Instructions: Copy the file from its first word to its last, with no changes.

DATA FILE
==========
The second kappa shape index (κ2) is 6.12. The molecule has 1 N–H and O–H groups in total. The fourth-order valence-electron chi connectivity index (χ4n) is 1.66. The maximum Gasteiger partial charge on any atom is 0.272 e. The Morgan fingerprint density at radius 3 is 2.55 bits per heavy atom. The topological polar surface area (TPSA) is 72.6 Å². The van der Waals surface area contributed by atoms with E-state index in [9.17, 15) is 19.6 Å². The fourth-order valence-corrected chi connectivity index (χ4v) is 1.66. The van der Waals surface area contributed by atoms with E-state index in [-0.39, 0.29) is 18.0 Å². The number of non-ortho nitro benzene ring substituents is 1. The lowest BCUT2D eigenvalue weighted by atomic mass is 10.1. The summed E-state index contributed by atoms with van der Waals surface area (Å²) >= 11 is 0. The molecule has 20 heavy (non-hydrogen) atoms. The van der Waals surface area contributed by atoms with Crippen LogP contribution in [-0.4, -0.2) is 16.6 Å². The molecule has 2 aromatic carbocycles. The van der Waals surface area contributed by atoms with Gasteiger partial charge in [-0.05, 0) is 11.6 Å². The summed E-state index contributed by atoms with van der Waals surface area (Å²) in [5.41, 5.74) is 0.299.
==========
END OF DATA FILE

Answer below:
The second kappa shape index (κ2) is 6.12. The molecule has 1 N–H and O–H groups in total. The fourth-order valence-electron chi connectivity index (χ4n) is 1.66. The maximum Gasteiger partial charge on any atom is 0.272 e. The Morgan fingerprint density at radius 3 is 2.55 bits per heavy atom. The topological polar surface area (TPSA) is 72.6 Å². The van der Waals surface area contributed by atoms with E-state index in [9.17, 15) is 19.6 Å². The fourth-order valence-corrected chi connectivity index (χ4v) is 1.66. The van der Waals surface area contributed by atoms with E-state index in [-0.39, 0.29) is 18.0 Å². The number of non-ortho nitro benzene ring substituents is 1. The lowest BCUT2D eigenvalue weighted by atomic mass is 10.1. The summed E-state index contributed by atoms with van der Waals surface area (Å²) >= 11 is 0. The molecule has 20 heavy (non-hydrogen) atoms. The van der Waals surface area contributed by atoms with Crippen LogP contribution in [-0.4, -0.2) is 16.6 Å². The molecule has 2 aromatic carbocycles. The van der Waals surface area contributed by atoms with Gasteiger partial charge in [-0.05, 0) is 11.6 Å². The summed E-state index contributed by atoms with van der Waals surface area (Å²) in [5.41, 5.74) is 0.299.